WHERE SalesRep.exist('/REP/Sales/child::text()[xs:integer(.) < 10000]') = 1

This is just a taste of what can be done in terms of utilizing xQuery to query XML fields in SQL Server databases. Such queries are much faster, and more efficient, than ones which cast the Xml field to NVARCHAR and then perform a LIKE %xyz% in the WHERE clause. Cool, eh?!

xQuery and Recursion

In my last post, I gave a couple of examples of writing and calling functions. In this post, I want to look at how to solve a problem with recursion. Again, I will work with the same XML document from my previous post. Here, I will look at how to format the sales numbers as currency values.

For the sake of simplicity, I will not deal with cent values. So, no decimals. This is just so that we don’t lose focus from the main objective of the exercise.

Formatting a currency, using the Australian region style, uses commas as thousand separators i.e. $10,000.

So, my first pass at solving this problem would be a function such as:

declare function dave:formatCurrencyLimited($dollarAmt as xs:string) as xs:string
{
	let $nrDigits := string-length($dollarAmt)
	return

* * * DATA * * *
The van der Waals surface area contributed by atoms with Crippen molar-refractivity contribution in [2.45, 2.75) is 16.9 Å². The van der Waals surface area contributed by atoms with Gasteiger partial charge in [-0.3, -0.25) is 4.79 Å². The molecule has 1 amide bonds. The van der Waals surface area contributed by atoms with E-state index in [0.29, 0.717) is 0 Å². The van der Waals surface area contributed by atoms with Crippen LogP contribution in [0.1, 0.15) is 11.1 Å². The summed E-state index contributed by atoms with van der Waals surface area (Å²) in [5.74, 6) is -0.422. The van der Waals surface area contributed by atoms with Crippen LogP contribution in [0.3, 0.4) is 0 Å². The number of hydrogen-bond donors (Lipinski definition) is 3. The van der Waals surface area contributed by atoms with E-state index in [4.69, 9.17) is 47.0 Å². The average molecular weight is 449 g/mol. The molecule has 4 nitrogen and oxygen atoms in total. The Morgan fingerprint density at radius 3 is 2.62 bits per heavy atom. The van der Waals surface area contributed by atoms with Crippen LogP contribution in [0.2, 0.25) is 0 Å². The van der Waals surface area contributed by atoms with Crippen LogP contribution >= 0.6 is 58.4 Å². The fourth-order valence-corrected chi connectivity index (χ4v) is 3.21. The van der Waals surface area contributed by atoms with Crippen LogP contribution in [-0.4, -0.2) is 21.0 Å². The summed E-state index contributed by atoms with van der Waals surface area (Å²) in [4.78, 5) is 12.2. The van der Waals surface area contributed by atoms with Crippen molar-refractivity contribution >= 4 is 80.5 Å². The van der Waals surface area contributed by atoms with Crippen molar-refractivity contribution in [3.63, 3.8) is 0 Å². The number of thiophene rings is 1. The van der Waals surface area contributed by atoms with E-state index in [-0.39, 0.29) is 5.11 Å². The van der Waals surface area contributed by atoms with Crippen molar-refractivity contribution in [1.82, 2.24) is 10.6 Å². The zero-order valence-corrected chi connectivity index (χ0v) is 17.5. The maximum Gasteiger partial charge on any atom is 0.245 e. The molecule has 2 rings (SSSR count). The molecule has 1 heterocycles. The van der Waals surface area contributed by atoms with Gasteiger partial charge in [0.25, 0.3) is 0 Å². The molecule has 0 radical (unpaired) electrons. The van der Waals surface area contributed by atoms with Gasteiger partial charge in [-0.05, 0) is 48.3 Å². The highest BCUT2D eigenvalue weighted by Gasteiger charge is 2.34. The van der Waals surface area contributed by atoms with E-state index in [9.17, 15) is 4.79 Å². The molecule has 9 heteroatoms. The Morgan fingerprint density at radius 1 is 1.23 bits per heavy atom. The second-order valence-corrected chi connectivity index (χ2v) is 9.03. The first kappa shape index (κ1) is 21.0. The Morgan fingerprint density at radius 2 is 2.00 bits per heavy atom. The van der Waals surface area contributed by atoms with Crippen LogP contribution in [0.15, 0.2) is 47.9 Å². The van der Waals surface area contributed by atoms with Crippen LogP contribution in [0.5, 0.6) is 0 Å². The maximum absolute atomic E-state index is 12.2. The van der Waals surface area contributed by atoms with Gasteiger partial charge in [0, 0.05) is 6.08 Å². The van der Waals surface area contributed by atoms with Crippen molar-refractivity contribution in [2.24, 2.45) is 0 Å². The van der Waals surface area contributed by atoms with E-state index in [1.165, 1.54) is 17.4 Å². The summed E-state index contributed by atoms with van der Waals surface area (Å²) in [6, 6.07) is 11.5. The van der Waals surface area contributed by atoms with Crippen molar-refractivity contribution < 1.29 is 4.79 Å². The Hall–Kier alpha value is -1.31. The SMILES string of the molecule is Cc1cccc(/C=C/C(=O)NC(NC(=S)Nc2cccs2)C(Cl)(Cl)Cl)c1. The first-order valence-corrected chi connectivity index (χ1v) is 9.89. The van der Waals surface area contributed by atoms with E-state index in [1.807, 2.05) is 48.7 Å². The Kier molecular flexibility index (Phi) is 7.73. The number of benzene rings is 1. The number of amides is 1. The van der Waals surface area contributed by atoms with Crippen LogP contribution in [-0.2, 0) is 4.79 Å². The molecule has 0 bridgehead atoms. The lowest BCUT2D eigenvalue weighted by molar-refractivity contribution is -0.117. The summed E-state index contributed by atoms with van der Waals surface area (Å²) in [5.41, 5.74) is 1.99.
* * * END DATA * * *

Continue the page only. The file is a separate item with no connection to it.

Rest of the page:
concat("$", concat(substring($dollarAmt, 1, $nrDigits - 3), concat(",", substring($dollarAmt, $nrDigits - 2))))
};

You can see that I have used the built-in, string-formatting functions concat , substring and replace to return values in the currency format that we want.

Using that in the following xquery:

let $reps := doc("reps.xml")/SampleDataset
let $sales := $reps//Sales
return
	<Result>
		{
			for $eachSalesNr in $sales 
			return 
				<SalesAmount>{dave:formatCurrencyLimited($eachSalesNr/child::text())}</SalesAmount>
				
		}
	</Result>

would return the following result:

<?xml version="1.0" encoding="UTF-8"?>
<Result>
   <SalesAmount>$10,440</SalesAmount>
   <SalesAmount>$17,772</SalesAmount>
   <SalesAmount>$23,880</SalesAmount>
   <SalesAmount>$7,663</SalesAmount>
   <SalesAmount>$21,773</SalesAmount>
   <SalesAmount>$32,294</SalesAmount>
   <SalesAmount>$11,983</SalesAmount>
   <SalesAmount>$14,991</SalesAmount>
</Result>

Now that works fine when the values are less than 1,000,000. But for any value above 999,999, my function would only return a string with one comma e.g. 1000,000. Not knowing how big the potential sales could be, we can’t really get the job done properly with my 1st attempt.

To solve this problem, we can use recursion. If you are unfamiliar with recursion, you should read about it elsewhere, and then come back to see what I have done with the following function:

declare function dave:formatCurrency($dollarAmt as xs:string) as xs:string
{
	let $nrDigits := string-length($dollarAmt)
	return 
		if($nrDigits > 3)
		then concat(dave:formatCurrency(substring($dollarAmt, 1, $nrDigits - 3)), replace($dollarAmt, $dollarAmt, concat(",", substring($dollarAmt, $nrDigits - 2))))